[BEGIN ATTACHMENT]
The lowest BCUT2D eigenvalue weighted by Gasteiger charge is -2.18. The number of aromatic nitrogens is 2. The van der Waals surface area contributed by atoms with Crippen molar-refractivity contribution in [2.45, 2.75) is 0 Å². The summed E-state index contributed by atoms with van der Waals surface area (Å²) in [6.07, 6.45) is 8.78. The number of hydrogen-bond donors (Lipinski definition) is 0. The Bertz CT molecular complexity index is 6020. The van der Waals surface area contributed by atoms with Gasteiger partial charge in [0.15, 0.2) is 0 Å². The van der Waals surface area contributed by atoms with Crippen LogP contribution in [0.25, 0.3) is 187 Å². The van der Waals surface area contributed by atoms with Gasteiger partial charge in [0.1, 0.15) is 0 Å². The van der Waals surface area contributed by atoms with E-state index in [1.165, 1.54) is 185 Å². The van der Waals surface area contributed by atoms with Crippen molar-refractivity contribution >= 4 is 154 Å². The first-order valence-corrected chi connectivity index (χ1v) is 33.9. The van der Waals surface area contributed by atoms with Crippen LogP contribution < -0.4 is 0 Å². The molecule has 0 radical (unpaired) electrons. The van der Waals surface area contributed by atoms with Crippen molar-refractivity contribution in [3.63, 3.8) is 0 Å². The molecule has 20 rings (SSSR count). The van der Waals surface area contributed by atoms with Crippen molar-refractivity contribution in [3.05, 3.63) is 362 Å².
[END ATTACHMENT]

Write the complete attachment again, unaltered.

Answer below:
The lowest BCUT2D eigenvalue weighted by Gasteiger charge is -2.18. The number of aromatic nitrogens is 2. The van der Waals surface area contributed by atoms with Crippen molar-refractivity contribution in [2.45, 2.75) is 0 Å². The summed E-state index contributed by atoms with van der Waals surface area (Å²) in [6.07, 6.45) is 8.78. The number of hydrogen-bond donors (Lipinski definition) is 0. The Bertz CT molecular complexity index is 6020. The van der Waals surface area contributed by atoms with Gasteiger partial charge in [0.15, 0.2) is 0 Å². The van der Waals surface area contributed by atoms with Crippen LogP contribution in [0.25, 0.3) is 187 Å². The van der Waals surface area contributed by atoms with Gasteiger partial charge in [0.1, 0.15) is 0 Å². The van der Waals surface area contributed by atoms with E-state index in [1.165, 1.54) is 185 Å². The van der Waals surface area contributed by atoms with Crippen molar-refractivity contribution >= 4 is 154 Å². The first-order valence-corrected chi connectivity index (χ1v) is 33.9. The van der Waals surface area contributed by atoms with Crippen LogP contribution < -0.4 is 0 Å². The molecule has 0 radical (unpaired) electrons. The van der Waals surface area contributed by atoms with Crippen molar-refractivity contribution in [3.63, 3.8) is 0 Å². The molecule has 20 rings (SSSR count). The van der Waals surface area contributed by atoms with Crippen molar-refractivity contribution in [3.05, 3.63) is 362 Å².